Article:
A partnership is a relationship between persons who have agreed to share the profits of a business carried on by all or any of them acting for all.
The following are the main characteristics of partnerships:
- There must be two or more persons to form a partnership
- There must be a written or verbal agreement between all the concerned persons
- The agreement must have the aim of conducting business
- The business may be carried on by all or any of the partners acting for all
- The gain or loss must be shared by all
The persons who form a partnership are individually called “partners.” The collective name given to them is a “firm.” The maximum number of partners is limited to 10 in banking businesses and 20 in trading concerns.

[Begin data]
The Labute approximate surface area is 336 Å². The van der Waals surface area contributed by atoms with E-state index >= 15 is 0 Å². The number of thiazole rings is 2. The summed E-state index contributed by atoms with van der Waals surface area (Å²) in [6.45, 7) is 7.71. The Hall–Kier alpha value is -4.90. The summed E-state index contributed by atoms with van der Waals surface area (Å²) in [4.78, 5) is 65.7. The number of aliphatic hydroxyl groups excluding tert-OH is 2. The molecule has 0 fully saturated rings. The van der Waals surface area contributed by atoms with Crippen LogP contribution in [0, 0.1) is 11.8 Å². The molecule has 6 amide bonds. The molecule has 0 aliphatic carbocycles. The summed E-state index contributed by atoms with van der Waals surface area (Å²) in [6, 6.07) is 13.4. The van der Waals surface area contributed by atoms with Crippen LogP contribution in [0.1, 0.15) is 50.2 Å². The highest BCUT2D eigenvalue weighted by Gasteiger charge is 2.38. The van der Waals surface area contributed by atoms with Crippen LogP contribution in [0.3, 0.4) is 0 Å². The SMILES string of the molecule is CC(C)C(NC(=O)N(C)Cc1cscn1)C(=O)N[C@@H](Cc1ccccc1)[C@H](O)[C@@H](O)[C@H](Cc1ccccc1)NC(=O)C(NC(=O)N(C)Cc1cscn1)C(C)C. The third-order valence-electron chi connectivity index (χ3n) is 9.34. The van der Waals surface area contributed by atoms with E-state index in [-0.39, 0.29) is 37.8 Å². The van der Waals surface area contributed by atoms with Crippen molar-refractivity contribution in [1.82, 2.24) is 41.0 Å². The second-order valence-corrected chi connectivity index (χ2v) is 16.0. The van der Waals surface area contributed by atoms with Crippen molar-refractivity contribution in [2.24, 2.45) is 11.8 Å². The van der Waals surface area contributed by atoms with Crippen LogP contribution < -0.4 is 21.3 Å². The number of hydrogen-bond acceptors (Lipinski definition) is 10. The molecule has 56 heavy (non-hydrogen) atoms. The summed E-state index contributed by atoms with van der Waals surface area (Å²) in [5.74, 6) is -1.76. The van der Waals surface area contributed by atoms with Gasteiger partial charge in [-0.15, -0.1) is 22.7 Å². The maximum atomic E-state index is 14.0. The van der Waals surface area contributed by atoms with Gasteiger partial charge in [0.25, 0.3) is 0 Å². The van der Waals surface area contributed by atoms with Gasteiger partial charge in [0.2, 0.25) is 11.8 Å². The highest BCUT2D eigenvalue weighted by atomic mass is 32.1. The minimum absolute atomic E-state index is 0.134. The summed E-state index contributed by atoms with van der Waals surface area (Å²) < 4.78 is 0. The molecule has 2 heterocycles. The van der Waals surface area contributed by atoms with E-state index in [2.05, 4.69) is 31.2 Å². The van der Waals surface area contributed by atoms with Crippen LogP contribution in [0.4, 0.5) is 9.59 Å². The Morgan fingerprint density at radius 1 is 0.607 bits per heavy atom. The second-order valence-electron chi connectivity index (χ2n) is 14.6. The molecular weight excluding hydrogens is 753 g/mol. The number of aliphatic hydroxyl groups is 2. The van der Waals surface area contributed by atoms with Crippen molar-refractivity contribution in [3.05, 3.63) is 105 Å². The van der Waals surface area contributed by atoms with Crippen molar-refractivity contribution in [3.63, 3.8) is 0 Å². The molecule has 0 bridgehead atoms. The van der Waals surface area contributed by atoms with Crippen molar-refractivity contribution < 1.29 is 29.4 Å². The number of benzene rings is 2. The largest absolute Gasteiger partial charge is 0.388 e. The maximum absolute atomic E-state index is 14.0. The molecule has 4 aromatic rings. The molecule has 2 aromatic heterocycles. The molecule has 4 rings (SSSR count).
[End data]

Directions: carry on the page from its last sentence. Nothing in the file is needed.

Sharing the gain is an important element of a partnership. However, it is not conclusive proof of being a partner. There are examples of entities that share in a firm’s gain without being considered partners. For example:
- Employees paid on the basis of profit
- Lenders who receive a rate of interest that varies with the amount of profit
Partnerships are based on an agreement that may be written or oral. Even oral agreements may not be necessary; partnerships can be implied from the acts of the persons engaged in the enterprise.
It is, however, always better to make a partnership agreement in writing.